How to Navigate an Adoption Reunion During the Covid-19 Pandemic
On January 15, 2020 the state of New York unsealed its adoption records. Adopted persons and their descendants may now, for a modest administrative fee, request and obtain their original birth certificates. Within 48 hours of the implementation of the new law, more than 3600 adoptees, not including those in New York City, had ordered their pre-adoption birth certificates.
As more and more adoptees learn the names of their birthparents, thousands of reunions might have ensued, but now the Covid-19 pandemic has wormed its way into the intricacies of an adoption reunion. Imagine it. You receive a hand-addressed letter in the mail, a phone call, a private message on Facebook. The son or daughter you relinquished decades ago has surfaced from the deep ocean of secrecy. Now imagine this. That person has been yanked out of reach. Meeting in person, especially with the susceptibility of older people to the virus is, at least for now, ill-advised.
I am a birthmother who relinquished a child in 1970. The state in which he was born still has sealed records, but when he turned 21, I searched for him and found him. My initiative to contact him was steeled by its own crisis. We’ve been happily reunited for three decades.
Here’s how it all unfolded.
The first thing I did was slow down. I visualized myself in my son’s shoes. What would it be like to be him? Given the approach to adopting a child in 1970, it was almost certain he knew he was adopted, but what if he didn’t want to be found? What would I do then? How could I best reach out to him? Would he believe I’d thought of him and loved him every day of his life?
I did a bit of research. After I learned he lived at home with his parents and a sister, I wanted to find out if he had his own phone line. I called 411 and made those inquiries. After discovering he did indeed have a private line, I called him at home during the workday and got his answering machine. I left a message that went something like this, “Hi, you don’t know me, but my name is Denise, and we have a past connection. I’d like to talk to you if you’re willing.” I left my phone number.
My son didn’t return my call. Dozens of scenarios played in my head. Was the silence the calm before a storm of resentment and anger? Was he figuring out how to tell his parents? Was he taking things slowly too?
My next contact was a brief letter with a photo of me, seven months pregnant, in my prom dress. The lacy white empire-waist dress concealed the pregnancy. Telling that part of the story felt like a good start, but still there was no response.
It was hard to stay on an even keel after my attempts at contact yielded nothing. I doubted myself. Should I stay the course? I had two young daughters, and I wanted them to know they had a brother. I wanted my son to know he had little sisters. I wanted my son to know the story of why he was given up. There was some medical history I needed to share. I couldn’t abandon hope, but I didn’t know what to do next.
Operation Desert Storm was intensifying at the beginning of 1991. After my daughters were safe in their beds, I’d find myself on the couch, holding my breath, the TV tuned to CNN. Was my son was on the way to fight a war in the Middle East. What if he died before I had a chance to meet him?
One night a couple of weeks past the New Year when my husband was working late, I turned off the TV, went into the kitchen and poured myself a glass of Grand Marnier. Standing next to the phone in the darkness, I stared out at the city lights while the baby monitor to my daughters’ room hummed softly on the counter. I turned on the light and pulled out the pad of paper with my son’s information and dialed his number. He answered on the second ring. “This is Denise,” I said, “I wrote to you a couple weeks before Christmas and then left you a message a few days ago. It’s okay that you didn’t get back to me, but I just need to know if you’re in the military and if you’re going to the Middle East.”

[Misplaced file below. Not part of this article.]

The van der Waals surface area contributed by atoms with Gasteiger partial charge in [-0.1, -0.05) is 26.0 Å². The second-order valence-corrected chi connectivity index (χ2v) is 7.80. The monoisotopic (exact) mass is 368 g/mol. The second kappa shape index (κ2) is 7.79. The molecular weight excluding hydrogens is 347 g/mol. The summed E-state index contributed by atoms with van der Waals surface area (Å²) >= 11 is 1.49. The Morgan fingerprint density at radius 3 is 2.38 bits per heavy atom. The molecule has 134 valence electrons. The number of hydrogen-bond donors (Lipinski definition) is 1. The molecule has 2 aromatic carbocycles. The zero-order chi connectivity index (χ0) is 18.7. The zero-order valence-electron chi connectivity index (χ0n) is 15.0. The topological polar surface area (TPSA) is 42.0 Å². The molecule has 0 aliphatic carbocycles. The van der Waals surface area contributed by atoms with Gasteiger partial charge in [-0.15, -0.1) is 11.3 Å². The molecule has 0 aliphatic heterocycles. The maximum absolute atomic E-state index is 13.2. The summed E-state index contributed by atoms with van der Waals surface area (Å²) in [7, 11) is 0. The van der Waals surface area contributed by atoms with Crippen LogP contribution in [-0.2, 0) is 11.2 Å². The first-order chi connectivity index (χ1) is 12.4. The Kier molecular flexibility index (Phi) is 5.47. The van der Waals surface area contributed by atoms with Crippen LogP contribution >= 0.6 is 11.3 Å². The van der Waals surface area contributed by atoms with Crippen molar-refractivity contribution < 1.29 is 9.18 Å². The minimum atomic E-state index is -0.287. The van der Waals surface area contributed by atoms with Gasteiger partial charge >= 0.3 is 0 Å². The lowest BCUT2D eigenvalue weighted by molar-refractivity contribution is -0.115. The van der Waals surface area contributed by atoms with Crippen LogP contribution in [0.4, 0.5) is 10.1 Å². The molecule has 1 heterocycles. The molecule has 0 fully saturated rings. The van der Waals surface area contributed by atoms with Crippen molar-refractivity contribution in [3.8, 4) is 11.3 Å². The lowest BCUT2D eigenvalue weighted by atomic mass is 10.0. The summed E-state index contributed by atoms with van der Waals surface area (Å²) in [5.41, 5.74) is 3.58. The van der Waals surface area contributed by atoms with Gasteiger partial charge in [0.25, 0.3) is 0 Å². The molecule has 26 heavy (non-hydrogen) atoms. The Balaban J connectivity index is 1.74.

“No,” he said. “ No, I’m not.”
My son and I had a conversation. We agreed to write to one another and exchange photos. Six months later we arranged to meet in the lobby of a hotel. We had a drink. We had dinner. He came to my house for cookies and coffee, and we talked until 1 a.m. The next day he met his little sisters. Over the following year he made the 400-mile drive to see us for more visits. His mother and I exchanged several letters, and I wrote letters to my siblings, informing them of my son’s existence. My family went to visit my son and his parents. He joined my family on camping trips and family vacations. Since then there have been many birthdays, holidays, trips, and milestones.
It’s now thirty years later. My son is married with three teen-age children. My daughters are grown with partners of their own. They don’t remember not having a brother.
Many of the adoptees now reaching out to their birth families are far older than 21. Their birth parents are senior citizens. While I was able to proceed slowly with the first steps in reuniting with my son, the timing of a reunion must now be weighed against the backdrop of a global pandemic. It’s more urgent than ever to weigh past losses against the potential for present and future love. Now is the time to allow secrets and lies to be undone. And when you do finally hold that lost person in your arms for the first time, you may come undone. Open your heart to all of it. Let the serendipities, synchronicities, and surprises blow your mind.
Every adoption begins with loss. Unsealing original birth certificates is the first step toward restitution. May your next steps be steady, strong, and healthy. It’s later than we think.
DENISE EMANUEL CLEMEN is the author of the memoir, “Birthmother.” Subscribe to her blog and check out her website at https://deniseemanuelclemen.com.